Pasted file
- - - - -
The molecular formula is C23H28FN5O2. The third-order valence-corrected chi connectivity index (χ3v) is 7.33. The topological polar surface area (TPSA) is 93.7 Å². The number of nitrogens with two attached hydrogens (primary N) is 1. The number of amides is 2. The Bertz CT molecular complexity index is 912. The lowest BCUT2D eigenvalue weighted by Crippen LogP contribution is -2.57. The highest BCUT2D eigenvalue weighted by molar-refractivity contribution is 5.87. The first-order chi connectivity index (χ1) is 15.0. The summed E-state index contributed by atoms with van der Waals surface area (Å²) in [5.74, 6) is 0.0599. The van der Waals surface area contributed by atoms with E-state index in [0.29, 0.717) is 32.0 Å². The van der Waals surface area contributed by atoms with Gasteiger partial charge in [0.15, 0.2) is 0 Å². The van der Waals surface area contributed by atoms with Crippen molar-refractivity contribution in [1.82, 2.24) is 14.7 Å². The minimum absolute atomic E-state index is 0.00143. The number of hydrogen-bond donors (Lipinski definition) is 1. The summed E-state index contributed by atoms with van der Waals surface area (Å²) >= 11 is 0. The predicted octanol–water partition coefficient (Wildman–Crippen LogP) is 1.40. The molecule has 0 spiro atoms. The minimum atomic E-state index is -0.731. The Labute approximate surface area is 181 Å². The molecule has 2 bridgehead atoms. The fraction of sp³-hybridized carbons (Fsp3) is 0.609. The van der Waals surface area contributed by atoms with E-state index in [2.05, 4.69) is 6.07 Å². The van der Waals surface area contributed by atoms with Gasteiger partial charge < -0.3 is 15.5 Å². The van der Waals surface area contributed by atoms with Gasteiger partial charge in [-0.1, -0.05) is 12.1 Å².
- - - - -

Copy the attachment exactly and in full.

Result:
The molecular formula is C23H28FN5O2. The third-order valence-corrected chi connectivity index (χ3v) is 7.33. The topological polar surface area (TPSA) is 93.7 Å². The number of nitrogens with two attached hydrogens (primary N) is 1. The number of amides is 2. The Bertz CT molecular complexity index is 912. The lowest BCUT2D eigenvalue weighted by Crippen LogP contribution is -2.57. The highest BCUT2D eigenvalue weighted by molar-refractivity contribution is 5.87. The first-order chi connectivity index (χ1) is 15.0. The summed E-state index contributed by atoms with van der Waals surface area (Å²) in [5.74, 6) is 0.0599. The van der Waals surface area contributed by atoms with E-state index in [0.29, 0.717) is 32.0 Å². The van der Waals surface area contributed by atoms with Gasteiger partial charge in [0.15, 0.2) is 0 Å². The van der Waals surface area contributed by atoms with Crippen molar-refractivity contribution in [1.82, 2.24) is 14.7 Å². The minimum absolute atomic E-state index is 0.00143. The number of hydrogen-bond donors (Lipinski definition) is 1. The summed E-state index contributed by atoms with van der Waals surface area (Å²) >= 11 is 0. The predicted octanol–water partition coefficient (Wildman–Crippen LogP) is 1.40. The molecule has 0 spiro atoms. The minimum atomic E-state index is -0.731. The Labute approximate surface area is 181 Å². The molecule has 2 bridgehead atoms. The fraction of sp³-hybridized carbons (Fsp3) is 0.609. The van der Waals surface area contributed by atoms with E-state index in [2.05, 4.69) is 6.07 Å². The van der Waals surface area contributed by atoms with Gasteiger partial charge < -0.3 is 15.5 Å². The van der Waals surface area contributed by atoms with Gasteiger partial charge in [-0.1, -0.05) is 12.1 Å².